On May 7, 2010, the Rockefeller University Center for Clinical and Translational Science (CCTS) hosted 36 students from the Renaissance High School of Musical Theater and Technology in the Bronx, as part of National Lab Day (NLD), a nation-wide effort to provide ongoing science outreach to the students of high need and under-resourced schools (http://www.nationallabday.org) and foster ongoing collaborations. Through a national matching website, schools indicate their unmet needs and are matched to scientists and institutions offering resources for enrichment. Led by Ms. Bernice B. Rumala, Community Engagement Specialist for the Rockefeller University Center for Clinical and Translational Science in collaboration with Mr. Ted Scovell, Director of Science Outreach for the Rockefeller University, a program was developed to meet the needs articulated by Ms. Linda Ewool, chemistry teacher at Renaissance High School. Ms. Ewool indicated that most of her students are from minority backgrounds underrepresented in the sciences, and do not have access to extracurricular science opportunities, nor are they exposed to scientists, particularly racially, ethnically and gender diverse scientists. Working together, Ms. Rumala, Ms. Ewool and Mr. Scovell tailored a program for a day at Rockefeller University to meet the specific needs of the students.
The students’ half-day program began with lectures covering a range of topics including an introduction by Ms. Rumala on the roles mentors can play, a research presentation by Dr. Ray Schuch, Research Assistant Professor, and science demonstrations by Mr. Scovell. Next, a diverse panel of eight PhD and MD/PhD students each discussed his/her science career path and responded to students’ questions. One panel member, CCTS Medical Student Research Scholar, Nakesha King, explained how translational research creates a bridge between laboratory research and clinical research. Students took tours of the panelists’ labs, the Caspary museum and other sites of interest on campus. The day concluded with an informal mentoring session during which students had the opportunity to speak one-to-one with scientists, physicians, nurses, nutritionists, research volunteer recruiters and other members of the translational research community who attended the session.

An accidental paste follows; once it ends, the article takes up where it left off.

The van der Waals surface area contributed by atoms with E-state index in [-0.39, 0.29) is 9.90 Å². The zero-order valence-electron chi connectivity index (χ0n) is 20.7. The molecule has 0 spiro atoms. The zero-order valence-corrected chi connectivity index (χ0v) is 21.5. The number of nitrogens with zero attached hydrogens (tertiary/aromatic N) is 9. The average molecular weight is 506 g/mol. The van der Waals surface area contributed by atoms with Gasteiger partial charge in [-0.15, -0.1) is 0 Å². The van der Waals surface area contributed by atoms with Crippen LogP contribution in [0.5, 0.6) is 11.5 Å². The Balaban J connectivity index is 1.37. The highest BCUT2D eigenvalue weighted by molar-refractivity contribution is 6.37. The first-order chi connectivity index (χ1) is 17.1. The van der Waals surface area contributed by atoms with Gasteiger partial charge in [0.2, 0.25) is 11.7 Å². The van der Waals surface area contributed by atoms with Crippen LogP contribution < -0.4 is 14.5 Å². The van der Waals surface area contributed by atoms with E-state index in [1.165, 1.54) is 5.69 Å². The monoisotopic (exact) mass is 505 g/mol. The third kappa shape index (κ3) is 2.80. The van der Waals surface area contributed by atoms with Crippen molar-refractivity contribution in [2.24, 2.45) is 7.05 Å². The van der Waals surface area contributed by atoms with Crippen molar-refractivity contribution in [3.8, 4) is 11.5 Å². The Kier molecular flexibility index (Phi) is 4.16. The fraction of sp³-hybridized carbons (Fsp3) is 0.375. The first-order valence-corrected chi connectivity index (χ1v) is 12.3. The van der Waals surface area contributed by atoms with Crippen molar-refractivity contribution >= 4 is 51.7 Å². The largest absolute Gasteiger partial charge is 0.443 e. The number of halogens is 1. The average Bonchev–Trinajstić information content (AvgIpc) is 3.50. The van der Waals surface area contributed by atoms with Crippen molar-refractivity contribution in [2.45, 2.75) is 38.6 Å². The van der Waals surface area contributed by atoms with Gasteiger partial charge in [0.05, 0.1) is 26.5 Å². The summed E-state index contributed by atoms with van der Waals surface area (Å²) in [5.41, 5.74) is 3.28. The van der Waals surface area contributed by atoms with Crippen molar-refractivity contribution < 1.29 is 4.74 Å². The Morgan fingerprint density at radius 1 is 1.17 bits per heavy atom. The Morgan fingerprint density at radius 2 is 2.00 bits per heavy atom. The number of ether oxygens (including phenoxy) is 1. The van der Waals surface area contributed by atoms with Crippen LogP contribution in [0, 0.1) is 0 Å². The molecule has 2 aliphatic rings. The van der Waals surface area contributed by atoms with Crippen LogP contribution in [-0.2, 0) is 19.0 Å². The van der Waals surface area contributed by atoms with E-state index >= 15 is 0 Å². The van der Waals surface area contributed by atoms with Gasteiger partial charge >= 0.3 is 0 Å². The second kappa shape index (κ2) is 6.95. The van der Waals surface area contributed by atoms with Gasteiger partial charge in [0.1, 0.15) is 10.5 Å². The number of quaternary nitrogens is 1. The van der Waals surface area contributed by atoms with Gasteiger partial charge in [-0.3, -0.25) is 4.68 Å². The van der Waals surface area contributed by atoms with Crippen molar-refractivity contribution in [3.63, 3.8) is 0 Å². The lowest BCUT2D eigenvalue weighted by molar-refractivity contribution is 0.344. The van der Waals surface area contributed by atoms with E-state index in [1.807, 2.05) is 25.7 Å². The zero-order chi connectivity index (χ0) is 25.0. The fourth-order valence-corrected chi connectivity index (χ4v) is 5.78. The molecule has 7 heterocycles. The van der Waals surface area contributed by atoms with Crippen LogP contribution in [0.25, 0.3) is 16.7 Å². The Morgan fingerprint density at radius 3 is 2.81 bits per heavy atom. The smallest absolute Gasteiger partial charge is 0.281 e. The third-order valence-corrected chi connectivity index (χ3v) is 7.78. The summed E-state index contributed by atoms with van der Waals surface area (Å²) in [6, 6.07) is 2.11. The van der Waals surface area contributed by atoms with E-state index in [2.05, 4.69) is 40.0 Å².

The following week, Ms. Ewool, who has served as a teacher in the New York City Public School system for more than 20 years, wrote: “As I walked into the school building today, I met two of the students who were in attendance on Friday. The first thing that they said to me was that the trip was ‘awesome’ and they continued talking about it as we walked up the stairs. Thank you so much …… I have never encountered such an experience with my students in my teaching career!”
One student participant wrote: “I always felt as if I was different from other people, until I came to Rockefeller. At Rockefeller, I felt comfortable because I was surrounded by people with interests similar to me.” Based on a description of the Rockefeller University Summer Neuroscience Program presented by one of the panelists, Mr. Rudy Bellani, seven of the 36 student immediately applied to the program. The Rockefeller CCTS National Laboratory Day program is one of the CCTS Science Outreach programs for under-resourced schools serving predominantl underrepresented minority and/or disadvantaged populations. Science Outreach to raise science literacy, foster a diverse pipeline of trainees, and enhance public trust, is part of a portfolio of the activities of the Community Engagement key function of the CCTS (CTSA). For more information on Science Outreach, National Lab Day, and other Community Engagement initiatives, please contact, Bernice B. Rumala at firstname.lastname@example.org and Ted Scovell at email@example.com, or visit www.rockefeller.edu .
This event was sponsored by The Rockefeller University Center for Clinical and Translational Science funded in part by the NIH Center for Clinical and Translational Science Award (CTSA) (UL1RR024143) and The Rockefeller University Graduate School.